Together with Tripoli, Cyrenaica was annexed to Italy in November 1911 and formed into one province (August 1915), bounded on the west by Tunis and Algeria, on the east by Egypt and on the south and southeast by the Sahara. The estimated area is about 400,000 square miles and the population about 1,000,000, mostly Berbers and Jews. The province consists of Tripolitania (capital Tripoli; pop. 73,000) and Cyrenaica (capital Bengazi; pop. 35,000). Through these cities practically all of the trade passed. The chief exports are esparto fibre, skins and hides, ostrich feathers and sponges. Each district had its governor, appointed by the king on the nomination of the Minister of Colonies in accord with the Minister of War. These governors held the rank of lieutenant-generals.
Italy's occupation of the North Eastern Coast of Africa, so called Tripolitania and Cyrenaica, opened up again that Oriental question which has been for centuries the unsolved problem of diplomacy, which has been also the field of the most terrible wars, massacres and exterminations that history could register in its fatal books. The claims of Italy to the possession of Tripoli and Cyrenaica are the same as those of France to the possession of her African Colonies, and perhaps, in addition Italy had the ancient rights which come to the heirs of the Roman conquest, to the more recent rights of the Genovese and the Venitian Republics.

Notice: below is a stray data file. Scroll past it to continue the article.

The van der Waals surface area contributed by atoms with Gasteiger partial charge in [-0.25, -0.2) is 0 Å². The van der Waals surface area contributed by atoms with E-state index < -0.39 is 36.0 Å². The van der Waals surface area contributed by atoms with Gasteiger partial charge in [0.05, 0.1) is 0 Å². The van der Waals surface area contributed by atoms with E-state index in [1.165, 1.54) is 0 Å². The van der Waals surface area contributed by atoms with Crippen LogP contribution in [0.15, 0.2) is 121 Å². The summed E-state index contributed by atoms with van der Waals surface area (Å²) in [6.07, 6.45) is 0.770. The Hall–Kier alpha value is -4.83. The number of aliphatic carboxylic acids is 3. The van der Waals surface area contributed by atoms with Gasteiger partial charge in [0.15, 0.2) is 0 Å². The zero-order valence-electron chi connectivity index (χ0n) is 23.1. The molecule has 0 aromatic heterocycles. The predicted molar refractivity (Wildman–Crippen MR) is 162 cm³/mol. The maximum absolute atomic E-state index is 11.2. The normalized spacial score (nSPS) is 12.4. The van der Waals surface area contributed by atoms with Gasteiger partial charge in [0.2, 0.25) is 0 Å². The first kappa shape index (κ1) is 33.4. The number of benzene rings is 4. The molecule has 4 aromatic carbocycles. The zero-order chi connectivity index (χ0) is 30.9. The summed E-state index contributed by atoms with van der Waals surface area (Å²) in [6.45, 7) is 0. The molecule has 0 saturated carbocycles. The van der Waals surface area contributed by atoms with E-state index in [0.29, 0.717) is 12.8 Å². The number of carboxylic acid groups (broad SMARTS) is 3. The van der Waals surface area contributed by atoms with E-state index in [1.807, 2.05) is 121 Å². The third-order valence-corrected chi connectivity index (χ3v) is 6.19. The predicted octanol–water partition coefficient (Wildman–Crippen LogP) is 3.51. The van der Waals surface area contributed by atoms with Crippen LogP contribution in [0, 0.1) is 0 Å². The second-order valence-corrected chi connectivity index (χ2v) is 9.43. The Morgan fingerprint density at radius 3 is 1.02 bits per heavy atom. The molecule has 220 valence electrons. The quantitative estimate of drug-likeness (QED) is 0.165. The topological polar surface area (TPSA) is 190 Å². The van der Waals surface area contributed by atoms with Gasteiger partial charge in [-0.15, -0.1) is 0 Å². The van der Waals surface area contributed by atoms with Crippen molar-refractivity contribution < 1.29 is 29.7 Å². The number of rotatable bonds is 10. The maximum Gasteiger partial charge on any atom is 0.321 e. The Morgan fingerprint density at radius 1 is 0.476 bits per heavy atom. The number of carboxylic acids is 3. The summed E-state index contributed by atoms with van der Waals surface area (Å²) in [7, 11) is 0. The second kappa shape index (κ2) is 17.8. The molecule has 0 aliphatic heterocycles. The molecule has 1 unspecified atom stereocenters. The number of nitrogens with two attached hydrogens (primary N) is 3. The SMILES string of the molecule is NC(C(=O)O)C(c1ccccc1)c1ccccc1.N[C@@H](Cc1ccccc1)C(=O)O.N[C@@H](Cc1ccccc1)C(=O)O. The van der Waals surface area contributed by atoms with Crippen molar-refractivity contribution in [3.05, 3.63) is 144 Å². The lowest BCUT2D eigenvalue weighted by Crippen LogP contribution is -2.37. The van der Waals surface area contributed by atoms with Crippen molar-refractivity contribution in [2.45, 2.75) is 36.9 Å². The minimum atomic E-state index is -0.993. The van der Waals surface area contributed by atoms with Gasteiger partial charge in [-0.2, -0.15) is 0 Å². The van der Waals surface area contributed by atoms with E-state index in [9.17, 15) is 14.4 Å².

While continuing hostilities against the French, the Senussi sheikh Sayed (Sidi) Ahmad esh Sherif in 1911 aided the Turks in Cyrenaica, then commanded by Enver Bey (later Pasha) in the campaign against Italy. The traditional policy of the Senussites was one of suspicion in regard to the Turks but they had been won over by Pan-Islamic propaganda. By the Treaty of Lausanne, Oct. 1912, the Turks agreed to evacuate Tripoli and Cyrenaica. At that time the Italians held only the chief seaports of Cyrenaica, the rest of the country being in the military occupation of the Senussites and their allies. Sidi Ahmad continued the war with Italy, aided by a body of Turkish troops, which, contrary to treaty engagements, remained in Cyrenaica. The Italians devoted their attention to the occupation of the hinterland of Tripoli (including Fezzan), a process completed in Aug. 1914. In Cyrenaica they remained mainly on the defensive. General Ameglio, appointed governor of Cyrenaica towards the end of 1913, had however begun a vigorous campaign against the Senussites, when in Feb. 1914, in consequence of the threatening situation in the Balkans, orders were issued from Rome to suspend operations.
In 1920 an accord was reached between Italy and the Sanusi leaders that confirmed Idris as amir of Cyrenaica and recognized his virtual independence in an immense area in the interior that encompassed all the principal oases. Italy provided a subsidy to the amir's government, and Sanusi shaykhs, holding seats in the Cyrenaican parliament, participated in the government of the entire province. Idris was also allowed to retain the Sanusi army, although its units were to be stationed in "mixed camps" with Italian forces. By this arrangement, the Italian government officially accepted Idris as both secular and religious leader of the Cyrenaican tribes, but in effect it did not extend his political power beyond what he already exercised as head of the Sanusi order.